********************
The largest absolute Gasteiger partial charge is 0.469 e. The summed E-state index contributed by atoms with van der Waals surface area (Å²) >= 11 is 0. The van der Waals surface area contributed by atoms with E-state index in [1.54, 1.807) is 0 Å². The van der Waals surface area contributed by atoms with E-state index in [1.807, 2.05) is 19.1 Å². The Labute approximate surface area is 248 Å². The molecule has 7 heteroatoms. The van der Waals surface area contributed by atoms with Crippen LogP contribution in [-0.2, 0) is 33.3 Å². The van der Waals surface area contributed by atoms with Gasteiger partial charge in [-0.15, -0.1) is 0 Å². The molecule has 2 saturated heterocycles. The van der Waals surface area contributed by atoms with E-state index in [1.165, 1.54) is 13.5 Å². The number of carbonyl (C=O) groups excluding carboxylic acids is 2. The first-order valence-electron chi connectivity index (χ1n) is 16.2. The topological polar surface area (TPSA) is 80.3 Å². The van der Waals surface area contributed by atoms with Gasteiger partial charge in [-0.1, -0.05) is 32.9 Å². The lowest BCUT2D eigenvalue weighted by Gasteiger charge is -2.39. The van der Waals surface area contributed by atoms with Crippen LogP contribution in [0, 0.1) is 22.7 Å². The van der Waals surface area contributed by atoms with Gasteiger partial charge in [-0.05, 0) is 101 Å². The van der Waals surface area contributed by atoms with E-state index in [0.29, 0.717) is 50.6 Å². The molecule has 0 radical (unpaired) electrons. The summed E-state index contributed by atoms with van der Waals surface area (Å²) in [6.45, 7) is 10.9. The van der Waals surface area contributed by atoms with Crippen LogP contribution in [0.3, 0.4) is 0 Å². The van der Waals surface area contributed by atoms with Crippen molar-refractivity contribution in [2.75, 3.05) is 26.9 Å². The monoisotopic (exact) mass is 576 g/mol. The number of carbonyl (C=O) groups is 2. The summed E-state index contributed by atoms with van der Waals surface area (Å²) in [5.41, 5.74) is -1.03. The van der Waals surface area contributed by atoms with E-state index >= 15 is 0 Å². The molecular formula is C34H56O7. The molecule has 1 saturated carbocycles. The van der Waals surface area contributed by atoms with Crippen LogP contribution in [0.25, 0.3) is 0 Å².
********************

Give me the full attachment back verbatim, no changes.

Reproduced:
The largest absolute Gasteiger partial charge is 0.469 e. The summed E-state index contributed by atoms with van der Waals surface area (Å²) >= 11 is 0. The van der Waals surface area contributed by atoms with E-state index in [1.54, 1.807) is 0 Å². The van der Waals surface area contributed by atoms with E-state index in [1.807, 2.05) is 19.1 Å². The Labute approximate surface area is 248 Å². The molecule has 7 heteroatoms. The van der Waals surface area contributed by atoms with Crippen LogP contribution in [-0.2, 0) is 33.3 Å². The van der Waals surface area contributed by atoms with Gasteiger partial charge in [-0.15, -0.1) is 0 Å². The molecule has 2 saturated heterocycles. The van der Waals surface area contributed by atoms with E-state index in [1.165, 1.54) is 13.5 Å². The number of carbonyl (C=O) groups excluding carboxylic acids is 2. The first-order valence-electron chi connectivity index (χ1n) is 16.2. The topological polar surface area (TPSA) is 80.3 Å². The van der Waals surface area contributed by atoms with Gasteiger partial charge in [-0.1, -0.05) is 32.9 Å². The lowest BCUT2D eigenvalue weighted by Gasteiger charge is -2.39. The van der Waals surface area contributed by atoms with Crippen LogP contribution in [0, 0.1) is 22.7 Å². The van der Waals surface area contributed by atoms with Gasteiger partial charge in [-0.05, 0) is 101 Å². The van der Waals surface area contributed by atoms with E-state index in [0.29, 0.717) is 50.6 Å². The molecule has 0 radical (unpaired) electrons. The summed E-state index contributed by atoms with van der Waals surface area (Å²) in [6.45, 7) is 10.9. The van der Waals surface area contributed by atoms with Crippen LogP contribution in [0.3, 0.4) is 0 Å². The van der Waals surface area contributed by atoms with Crippen molar-refractivity contribution in [2.75, 3.05) is 26.9 Å². The monoisotopic (exact) mass is 576 g/mol. The number of carbonyl (C=O) groups is 2. The summed E-state index contributed by atoms with van der Waals surface area (Å²) in [5.41, 5.74) is -1.03. The van der Waals surface area contributed by atoms with E-state index >= 15 is 0 Å². The molecular formula is C34H56O7. The molecule has 1 saturated carbocycles. The van der Waals surface area contributed by atoms with Crippen LogP contribution in [0.25, 0.3) is 0 Å².